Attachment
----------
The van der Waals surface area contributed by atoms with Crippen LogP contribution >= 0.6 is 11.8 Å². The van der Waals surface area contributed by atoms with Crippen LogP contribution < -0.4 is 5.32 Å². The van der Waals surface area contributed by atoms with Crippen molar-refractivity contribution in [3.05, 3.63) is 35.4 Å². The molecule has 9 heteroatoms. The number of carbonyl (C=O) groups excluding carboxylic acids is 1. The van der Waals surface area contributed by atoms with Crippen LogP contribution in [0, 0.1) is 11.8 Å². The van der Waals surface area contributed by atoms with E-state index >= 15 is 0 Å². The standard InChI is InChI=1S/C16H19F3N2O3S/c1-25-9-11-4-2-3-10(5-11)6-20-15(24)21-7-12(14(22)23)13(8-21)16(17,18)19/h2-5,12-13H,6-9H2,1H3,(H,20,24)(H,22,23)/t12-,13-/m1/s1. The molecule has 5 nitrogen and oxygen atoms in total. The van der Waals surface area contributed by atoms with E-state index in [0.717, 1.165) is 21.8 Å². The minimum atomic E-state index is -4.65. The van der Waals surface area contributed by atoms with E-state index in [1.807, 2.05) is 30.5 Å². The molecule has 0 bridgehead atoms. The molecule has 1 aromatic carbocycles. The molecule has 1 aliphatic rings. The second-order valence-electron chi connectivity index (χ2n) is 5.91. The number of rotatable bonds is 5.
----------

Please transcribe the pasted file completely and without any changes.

The van der Waals surface area contributed by atoms with Crippen LogP contribution >= 0.6 is 11.8 Å². The van der Waals surface area contributed by atoms with Crippen LogP contribution < -0.4 is 5.32 Å². The van der Waals surface area contributed by atoms with Crippen molar-refractivity contribution in [3.05, 3.63) is 35.4 Å². The molecule has 9 heteroatoms. The number of carbonyl (C=O) groups excluding carboxylic acids is 1. The van der Waals surface area contributed by atoms with Crippen LogP contribution in [0, 0.1) is 11.8 Å². The van der Waals surface area contributed by atoms with E-state index >= 15 is 0 Å². The standard InChI is InChI=1S/C16H19F3N2O3S/c1-25-9-11-4-2-3-10(5-11)6-20-15(24)21-7-12(14(22)23)13(8-21)16(17,18)19/h2-5,12-13H,6-9H2,1H3,(H,20,24)(H,22,23)/t12-,13-/m1/s1. The molecule has 5 nitrogen and oxygen atoms in total. The van der Waals surface area contributed by atoms with E-state index in [0.717, 1.165) is 21.8 Å². The minimum atomic E-state index is -4.65. The van der Waals surface area contributed by atoms with E-state index in [1.807, 2.05) is 30.5 Å². The molecule has 0 bridgehead atoms. The molecule has 1 aromatic carbocycles. The molecule has 1 aliphatic rings. The second-order valence-electron chi connectivity index (χ2n) is 5.91. The number of rotatable bonds is 5.